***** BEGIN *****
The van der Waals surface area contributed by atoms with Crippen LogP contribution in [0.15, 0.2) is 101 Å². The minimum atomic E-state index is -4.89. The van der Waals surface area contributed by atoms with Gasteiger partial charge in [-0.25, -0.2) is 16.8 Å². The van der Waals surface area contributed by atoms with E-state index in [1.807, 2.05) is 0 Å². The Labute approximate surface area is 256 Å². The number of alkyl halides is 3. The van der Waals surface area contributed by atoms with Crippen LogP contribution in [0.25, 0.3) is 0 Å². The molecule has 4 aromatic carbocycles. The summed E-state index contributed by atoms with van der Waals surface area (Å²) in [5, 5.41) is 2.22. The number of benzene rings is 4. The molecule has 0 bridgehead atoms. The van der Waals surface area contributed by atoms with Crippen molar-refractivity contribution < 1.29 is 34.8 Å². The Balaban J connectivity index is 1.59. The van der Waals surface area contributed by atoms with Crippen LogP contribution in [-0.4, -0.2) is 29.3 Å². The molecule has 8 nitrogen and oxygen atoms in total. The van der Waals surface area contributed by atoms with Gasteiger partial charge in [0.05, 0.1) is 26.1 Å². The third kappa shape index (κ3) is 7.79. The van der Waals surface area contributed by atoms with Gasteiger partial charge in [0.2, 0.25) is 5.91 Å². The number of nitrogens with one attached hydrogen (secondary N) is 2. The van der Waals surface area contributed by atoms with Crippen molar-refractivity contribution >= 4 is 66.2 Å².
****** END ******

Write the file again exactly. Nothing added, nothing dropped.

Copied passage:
The van der Waals surface area contributed by atoms with Crippen LogP contribution in [0.15, 0.2) is 101 Å². The minimum atomic E-state index is -4.89. The van der Waals surface area contributed by atoms with Gasteiger partial charge in [-0.25, -0.2) is 16.8 Å². The van der Waals surface area contributed by atoms with E-state index in [1.807, 2.05) is 0 Å². The Labute approximate surface area is 256 Å². The number of alkyl halides is 3. The van der Waals surface area contributed by atoms with Crippen LogP contribution in [0.25, 0.3) is 0 Å². The molecule has 4 aromatic carbocycles. The summed E-state index contributed by atoms with van der Waals surface area (Å²) in [5, 5.41) is 2.22. The number of benzene rings is 4. The molecule has 0 bridgehead atoms. The van der Waals surface area contributed by atoms with Crippen molar-refractivity contribution < 1.29 is 34.8 Å². The Balaban J connectivity index is 1.59. The van der Waals surface area contributed by atoms with Crippen LogP contribution in [-0.4, -0.2) is 29.3 Å². The molecule has 8 nitrogen and oxygen atoms in total. The van der Waals surface area contributed by atoms with Gasteiger partial charge in [0.05, 0.1) is 26.1 Å². The third kappa shape index (κ3) is 7.79. The van der Waals surface area contributed by atoms with Gasteiger partial charge in [0.2, 0.25) is 5.91 Å². The number of nitrogens with one attached hydrogen (secondary N) is 2. The van der Waals surface area contributed by atoms with Crippen molar-refractivity contribution >= 4 is 66.2 Å².